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Transcript: Kellyanne Conway on "Face the Nation," August 5, 2018

Conway defends Trump's attacks on the media
Kellyanne Conway defends Trump's attacks on the media, blasts "emotion over information" 08:31

The following is a transcript of the interview with White House counselor Kellyanne Conway that aired Sunday, Aug. 5, 2018, on "Face the Nation."  

MARGARET BRENNAN: Good morning and welcome to "Face the Nation." We begin this morning with counselor to the president Kellyanne Conway who joins us from her home in New Jersey. Kellyanne always good to have you with us.

KELLYANNE CONWAY: Thank you, Margaret.

MARGARET BRENNAN: The president and his national security team made statements that to most people sounded very different in the characterization of what Russia did and is doing now with our elections and we just played those clips of how unequivocal the language was from his national security team. Why isn't the president echoing that same- and amplifying- that same message?

KELLYANNE CONWAY: Well Margaret, it was the president's idea to have his national security team go to the podium in the White House press briefing room to go and share with the country, and indeed the world, that Russia meddled in the 2016 election. There continue to be active cyber security- cyber warfare campaigns, if you will, by North Korea, Iran, China, certainly Russia, and this president wants to make very clear that he was not the president in 2016 when evidence of Russian interference and meddling in our democracy in 2016 was presented to that president and his security team and buried because they wanted the other person to win and indeed thought she would win the presidency. This president is not burying it. 

I was in that briefing with the president, the Friday before, and I was there to witness firsthand when the president directed his national security team to go and tell everyone what's happening. I think also earlier last week you saw the Secretary of Homeland Security Kirstjen Nielsen and our Vice President Mike Pence up in New York hosting a cyber-security conference where they made very clear cybersecurity election security are important priorities. I would note, that according to most objective analyses the number one topic this calendar year by the mainstream media on television is- is in fact Russia and the elections. And yet when the president says Russia hoax, he's not talking about Russian meddling, he's been very clear about that as it seemed he was very clear in Ohio last night- thanks for playing the clip. 

The president, when he says Russia hoax, he means the investigation and some others on TV never under oath wanting to suggest that somehow Russian meddling in the 2016 election was successful in changing a single vote or indeed the electoral outcome. And we know that. We know Judge T.S. Ellis in that rigid new courtroom in the matter for trial has specifically instructed folks to not mention Russia, Trump or collusion. That--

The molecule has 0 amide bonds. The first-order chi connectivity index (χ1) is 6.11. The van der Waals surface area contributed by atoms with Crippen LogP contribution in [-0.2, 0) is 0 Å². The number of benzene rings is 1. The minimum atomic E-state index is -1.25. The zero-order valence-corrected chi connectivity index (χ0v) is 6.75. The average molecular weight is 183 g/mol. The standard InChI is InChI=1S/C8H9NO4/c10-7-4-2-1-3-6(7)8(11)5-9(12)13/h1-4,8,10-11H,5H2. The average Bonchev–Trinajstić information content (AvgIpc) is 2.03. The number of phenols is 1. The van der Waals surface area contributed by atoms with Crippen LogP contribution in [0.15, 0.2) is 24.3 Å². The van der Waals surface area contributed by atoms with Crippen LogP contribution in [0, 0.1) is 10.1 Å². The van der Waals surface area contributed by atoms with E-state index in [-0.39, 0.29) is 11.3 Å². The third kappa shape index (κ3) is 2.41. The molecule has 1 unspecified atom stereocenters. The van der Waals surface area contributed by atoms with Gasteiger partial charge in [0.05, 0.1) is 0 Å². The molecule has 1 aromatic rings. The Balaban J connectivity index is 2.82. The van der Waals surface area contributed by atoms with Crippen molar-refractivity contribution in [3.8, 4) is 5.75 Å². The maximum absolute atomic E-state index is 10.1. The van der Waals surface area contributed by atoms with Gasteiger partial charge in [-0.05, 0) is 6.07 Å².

KELLYANNE CONWAY: --hardly stops people going on TV mentioning Russia collusion and Trump.

MARGARET BRENNAN: I- I hear your point and- and tha- that message from the podium was very clear, which is why the question is, why is the president not drawing a more clear distinction to what you just drew, which was a difference between his election—the validity of it or questions around that—and the facts as presented by the national security team. I mean, the national security adviser today said, "Russia was the principal violator in 2016 and their activity now puts them in the lead." Not North Korea. Not China.

KELLYANNE CONWAY: No I was making the point about this cyber warfare all across the world. But in terms of the meddling, there's no question. And Ambassador Bolton has made that clear, Director Wray, Secretary Nielsen, Director Coats. And they work for the president, who asked them to go and share with everyone what he had heard unclassified the Friday before. I was there. So I want to repeat that. And you saw last night in Ohio the president talking about Russian meddling, that it has to stop, others need to stop. And when he talks about the hoax, he's talking about this fantasy, this unproven fantasy that somehow the campaign that I successfully managed for the successful part of the campaign, was in cahoots with Russians.

As you know, Margaret, because you covered it. I w- we were- our campaign was talking to people in Mecklenburg County, North Carolina and Macomb County, Michigan, not in Moscow. And the president has every right to wonder why where there seems to have been nefarious activity, folks don't want to investigate. They don't want investigate the loser. The number four at the Department of Justice's wife working with the people at GPS- at Fusion GPS and the Steele dossier. There's a new FOIA request now against former minority leader Harry Reid and his- his potential action there. We know that Christopher Steele talked about the dossier 12 times after President Trump tried to initiate a conversation about that, 12 times after President Trump was elected.



MARGARET BRENNAN: --we'll talk about--